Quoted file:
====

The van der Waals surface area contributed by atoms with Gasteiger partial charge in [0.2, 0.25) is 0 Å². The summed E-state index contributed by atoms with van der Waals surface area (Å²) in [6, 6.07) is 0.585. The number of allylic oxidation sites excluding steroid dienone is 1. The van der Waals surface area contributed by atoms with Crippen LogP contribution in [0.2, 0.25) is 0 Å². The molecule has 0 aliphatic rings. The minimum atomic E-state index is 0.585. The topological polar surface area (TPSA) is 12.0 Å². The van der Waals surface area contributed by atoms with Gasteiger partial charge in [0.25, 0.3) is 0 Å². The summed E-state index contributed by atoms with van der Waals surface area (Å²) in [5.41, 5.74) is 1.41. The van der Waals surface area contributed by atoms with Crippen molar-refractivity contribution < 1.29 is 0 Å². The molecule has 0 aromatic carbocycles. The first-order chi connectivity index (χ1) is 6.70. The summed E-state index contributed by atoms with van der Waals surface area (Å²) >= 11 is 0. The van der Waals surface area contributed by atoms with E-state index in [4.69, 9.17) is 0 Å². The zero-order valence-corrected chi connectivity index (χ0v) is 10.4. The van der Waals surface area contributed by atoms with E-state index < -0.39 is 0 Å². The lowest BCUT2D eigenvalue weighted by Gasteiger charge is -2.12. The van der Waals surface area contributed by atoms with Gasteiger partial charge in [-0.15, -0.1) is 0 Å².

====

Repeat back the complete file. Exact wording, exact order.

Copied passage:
The van der Waals surface area contributed by atoms with Gasteiger partial charge in [0.2, 0.25) is 0 Å². The summed E-state index contributed by atoms with van der Waals surface area (Å²) in [6, 6.07) is 0.585. The number of allylic oxidation sites excluding steroid dienone is 1. The van der Waals surface area contributed by atoms with Crippen LogP contribution in [0.2, 0.25) is 0 Å². The molecule has 0 aliphatic rings. The minimum atomic E-state index is 0.585. The topological polar surface area (TPSA) is 12.0 Å². The van der Waals surface area contributed by atoms with Gasteiger partial charge in [0.25, 0.3) is 0 Å². The summed E-state index contributed by atoms with van der Waals surface area (Å²) in [5.41, 5.74) is 1.41. The van der Waals surface area contributed by atoms with Crippen molar-refractivity contribution < 1.29 is 0 Å². The molecule has 0 aromatic carbocycles. The first-order chi connectivity index (χ1) is 6.70. The summed E-state index contributed by atoms with van der Waals surface area (Å²) >= 11 is 0. The van der Waals surface area contributed by atoms with E-state index in [4.69, 9.17) is 0 Å². The zero-order valence-corrected chi connectivity index (χ0v) is 10.4. The van der Waals surface area contributed by atoms with E-state index < -0.39 is 0 Å². The lowest BCUT2D eigenvalue weighted by Gasteiger charge is -2.12. The van der Waals surface area contributed by atoms with Gasteiger partial charge in [-0.15, -0.1) is 0 Å².